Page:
THE KING’S CUP
international rugby competition between multiple nations, and probably the f irst in any team sport. It predated the Rugby World Cup by nearly seven decades.
The Australians managed to narrowly defeat New Zealand in the round-robin competition but came up short against the Mother Country and suffered what was described as an “almost inexplicable” loss to the RAF. New Zealand and the Mother Country played off for the cup in front of the King at a resurgent Twickenham Stadium, the London home of rugby. Idle since 1914, the hallowed Twickenham turf had been given over to grazing livestock for the duration of the war. New Zealand won the final 9 to 3.
About 5000 known Australian rugby players had enlisted, with perhaps 500 killed during the war. That peacetime players now took enthusiastically to the symbolic battleground of the rugby f ield after four years of bad food, mortal danger, and mental and physical exhaustion was testament to their hardiness and endurance.
Perhaps no Australian sportsman was a greater survivor, nor showed more of a spirit of resilience, than the AIF First XV front-row forward, Lieutenant William ‘Billy’ Watson MC and bar DCM. Watson had already toured North America with an Australian team in 1912, and had faced the New Zealand All Blacks on the eve of war. Then, from the rugby f ield to the battlef ield, Watson continued to distinguish himself. He was decorated for gallantry on three occasions, wounded in action and severely gassed. Watson fought, however, right through the war – from Australia’s first actions in German New Guinea to the last days of fighting on the Western Front.
For the post-war rugby competition, Watson was made captain of the AIF First XV. But taking to the f ield for Watson was not as simple as just pulling on his shorts and jersey and lacing his boots. His body was still covered with suppurating sores from exposure to mustard gas on the Somme battlefield. These were duly lanced with a sterilised pocketknife and bandaged before each match. Blood seeped through the bandages even before Watson took to the field and, as a prop-forward in frequent heavy body contact during scrums and rucks, the pain must have been excruciating. But compared with the horrors of trench warfare, such agonies were of little consequence to survivors such as Billy Watson.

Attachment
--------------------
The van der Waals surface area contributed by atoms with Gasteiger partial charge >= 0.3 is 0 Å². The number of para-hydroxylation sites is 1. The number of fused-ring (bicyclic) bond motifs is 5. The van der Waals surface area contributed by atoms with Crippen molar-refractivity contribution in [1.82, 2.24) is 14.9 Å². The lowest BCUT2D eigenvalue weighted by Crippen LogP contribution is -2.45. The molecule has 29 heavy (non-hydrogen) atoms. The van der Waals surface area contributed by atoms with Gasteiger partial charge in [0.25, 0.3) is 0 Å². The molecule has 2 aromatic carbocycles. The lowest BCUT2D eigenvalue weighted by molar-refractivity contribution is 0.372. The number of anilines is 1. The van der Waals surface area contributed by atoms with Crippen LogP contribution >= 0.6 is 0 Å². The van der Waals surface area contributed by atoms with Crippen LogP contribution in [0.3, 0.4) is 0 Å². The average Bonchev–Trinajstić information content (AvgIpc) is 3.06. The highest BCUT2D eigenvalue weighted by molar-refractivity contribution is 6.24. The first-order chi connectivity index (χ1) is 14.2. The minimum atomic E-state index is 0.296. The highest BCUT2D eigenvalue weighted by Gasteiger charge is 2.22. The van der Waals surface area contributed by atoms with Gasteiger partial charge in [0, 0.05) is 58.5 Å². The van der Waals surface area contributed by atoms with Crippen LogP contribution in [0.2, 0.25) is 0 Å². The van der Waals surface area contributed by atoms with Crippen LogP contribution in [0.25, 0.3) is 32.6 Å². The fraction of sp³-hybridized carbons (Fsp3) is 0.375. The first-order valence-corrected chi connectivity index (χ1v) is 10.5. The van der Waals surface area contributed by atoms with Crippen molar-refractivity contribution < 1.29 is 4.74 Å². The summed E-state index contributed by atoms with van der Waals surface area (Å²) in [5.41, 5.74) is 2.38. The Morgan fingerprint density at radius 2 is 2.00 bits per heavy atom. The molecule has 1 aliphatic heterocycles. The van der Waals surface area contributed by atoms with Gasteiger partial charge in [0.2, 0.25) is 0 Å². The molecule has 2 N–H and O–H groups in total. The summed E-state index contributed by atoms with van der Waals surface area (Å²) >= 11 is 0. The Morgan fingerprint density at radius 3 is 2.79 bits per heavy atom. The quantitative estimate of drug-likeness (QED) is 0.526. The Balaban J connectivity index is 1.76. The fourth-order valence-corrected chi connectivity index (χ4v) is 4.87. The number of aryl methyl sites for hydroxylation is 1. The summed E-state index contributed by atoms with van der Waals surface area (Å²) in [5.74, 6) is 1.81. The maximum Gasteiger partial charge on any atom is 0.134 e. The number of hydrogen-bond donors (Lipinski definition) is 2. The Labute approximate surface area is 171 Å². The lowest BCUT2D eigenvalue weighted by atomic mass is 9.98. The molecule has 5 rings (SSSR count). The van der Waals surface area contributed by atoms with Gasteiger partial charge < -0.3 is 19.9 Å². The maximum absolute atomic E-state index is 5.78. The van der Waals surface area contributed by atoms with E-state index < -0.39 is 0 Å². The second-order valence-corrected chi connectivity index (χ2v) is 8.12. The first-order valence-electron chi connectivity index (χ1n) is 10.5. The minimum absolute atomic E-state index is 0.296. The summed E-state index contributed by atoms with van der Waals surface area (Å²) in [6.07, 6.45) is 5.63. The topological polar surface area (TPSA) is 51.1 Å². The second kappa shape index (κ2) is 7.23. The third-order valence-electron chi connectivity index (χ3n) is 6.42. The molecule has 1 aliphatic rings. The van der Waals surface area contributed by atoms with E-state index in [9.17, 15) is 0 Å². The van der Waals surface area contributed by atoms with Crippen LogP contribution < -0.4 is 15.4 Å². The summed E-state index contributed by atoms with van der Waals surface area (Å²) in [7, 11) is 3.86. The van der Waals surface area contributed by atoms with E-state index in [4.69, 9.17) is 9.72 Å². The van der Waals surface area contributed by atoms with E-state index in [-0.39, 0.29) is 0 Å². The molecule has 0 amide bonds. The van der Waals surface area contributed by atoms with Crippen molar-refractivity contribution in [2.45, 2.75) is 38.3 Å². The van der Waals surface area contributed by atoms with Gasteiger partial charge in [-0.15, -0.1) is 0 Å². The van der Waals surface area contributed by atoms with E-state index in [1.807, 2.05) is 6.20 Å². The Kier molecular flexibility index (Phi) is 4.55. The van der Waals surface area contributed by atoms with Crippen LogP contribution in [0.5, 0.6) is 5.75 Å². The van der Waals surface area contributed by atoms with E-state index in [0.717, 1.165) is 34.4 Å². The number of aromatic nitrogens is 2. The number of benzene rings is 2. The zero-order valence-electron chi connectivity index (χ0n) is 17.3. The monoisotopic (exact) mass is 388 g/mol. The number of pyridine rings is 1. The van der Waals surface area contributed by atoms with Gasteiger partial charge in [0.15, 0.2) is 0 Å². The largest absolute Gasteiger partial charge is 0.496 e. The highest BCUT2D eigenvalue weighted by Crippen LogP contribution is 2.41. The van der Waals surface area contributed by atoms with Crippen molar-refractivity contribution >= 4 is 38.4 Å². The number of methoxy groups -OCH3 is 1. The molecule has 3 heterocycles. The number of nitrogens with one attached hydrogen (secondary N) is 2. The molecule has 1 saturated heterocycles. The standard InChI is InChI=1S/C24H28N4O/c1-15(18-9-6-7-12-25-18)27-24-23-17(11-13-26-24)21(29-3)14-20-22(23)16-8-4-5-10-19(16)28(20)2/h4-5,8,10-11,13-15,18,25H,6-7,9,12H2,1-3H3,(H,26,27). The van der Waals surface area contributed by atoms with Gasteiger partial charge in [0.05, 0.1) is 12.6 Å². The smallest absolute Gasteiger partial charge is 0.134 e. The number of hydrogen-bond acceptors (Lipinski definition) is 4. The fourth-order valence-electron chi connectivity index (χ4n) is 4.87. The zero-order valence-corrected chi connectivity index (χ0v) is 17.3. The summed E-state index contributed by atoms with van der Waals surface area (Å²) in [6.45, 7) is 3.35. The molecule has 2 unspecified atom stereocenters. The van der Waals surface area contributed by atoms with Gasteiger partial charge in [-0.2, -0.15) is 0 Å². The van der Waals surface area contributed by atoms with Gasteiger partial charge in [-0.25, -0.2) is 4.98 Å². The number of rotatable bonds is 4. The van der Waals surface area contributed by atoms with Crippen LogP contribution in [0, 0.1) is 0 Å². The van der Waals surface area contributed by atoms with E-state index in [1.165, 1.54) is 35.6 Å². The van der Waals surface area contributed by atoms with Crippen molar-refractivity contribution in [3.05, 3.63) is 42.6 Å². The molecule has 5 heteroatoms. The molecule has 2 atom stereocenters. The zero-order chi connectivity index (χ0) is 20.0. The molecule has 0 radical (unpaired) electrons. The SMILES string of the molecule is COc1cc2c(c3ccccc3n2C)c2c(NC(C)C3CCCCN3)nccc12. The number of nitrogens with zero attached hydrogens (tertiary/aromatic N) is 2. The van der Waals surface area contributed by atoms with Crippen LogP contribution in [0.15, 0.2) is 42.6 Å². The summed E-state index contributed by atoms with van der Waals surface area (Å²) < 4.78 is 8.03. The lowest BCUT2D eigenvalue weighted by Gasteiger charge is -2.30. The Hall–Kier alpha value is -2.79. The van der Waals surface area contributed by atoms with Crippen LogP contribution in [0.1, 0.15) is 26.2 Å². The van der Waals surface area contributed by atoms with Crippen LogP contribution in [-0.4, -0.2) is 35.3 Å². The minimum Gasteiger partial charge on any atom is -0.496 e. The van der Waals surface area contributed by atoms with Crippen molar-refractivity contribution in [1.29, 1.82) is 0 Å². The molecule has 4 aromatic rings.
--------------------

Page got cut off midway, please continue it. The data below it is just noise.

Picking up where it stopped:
SINCE 1921, THE KING’S CUP has also been a trophy synonymous with the premier competition for men’s rowing eights in Australia. But the cup itself was first awarded at the Henley Peace Regatta in London in July 1919, where an AIF VIII beat Oxford University by a boat length in the f inal.
The Victorian Rowing Association later petitioned King George V, and he readily acceded to the request, that the cup become a perpetual men’s trophy for competition between state crews, presented annually at the Australian Rowing Championships.
On a broader stage, athletes from 18 nations competed in the Inter-Allied Games, a one-off, multi-sports event
ABOUT 5000 AUSTRALIAN KNOWN RUGBY PLAYERS HAD ENLISTED, WITH PERHAPS 500 KILLED DURING THE WAR.
The AIF First XV vs Canada at Twickenham, London, 5 April 1919. Edward, Prince of Wales (the future King Edward VIII), and his brother, Prince Albert, attended the match. The Australians won 38 to nil.
King George V presents the King’s Cup to James Ryan, captain of the victorious NZ side, at Twickenham, 19 April 1919. The NZ team included six All Blacks and won the final 9 to 3 against the ‘Mother Country’.
Competition took place at all AIF levels. Pictured is the 10th Battalion rugby team. Among the first raised in Australia, the 10th Battalion fought at Gallipoli and on the Western Front.
The Commanding Officer of theAIF Rifle Team, Lieutenant-Colonel R.H. Beardsmore DSO VD, shooting in the King’s Prize at Bisley Rifle Range, 18 July 1919. Beardsmore won his Distinguished Service Order at the Battle of Fromelles.
Lieutenant William ‘Billy’ Watson MC and bar DCM (below), captain of the AIF First XV (left). He also played eight tests for Australia (1912–1920), and represented NSW 22 times.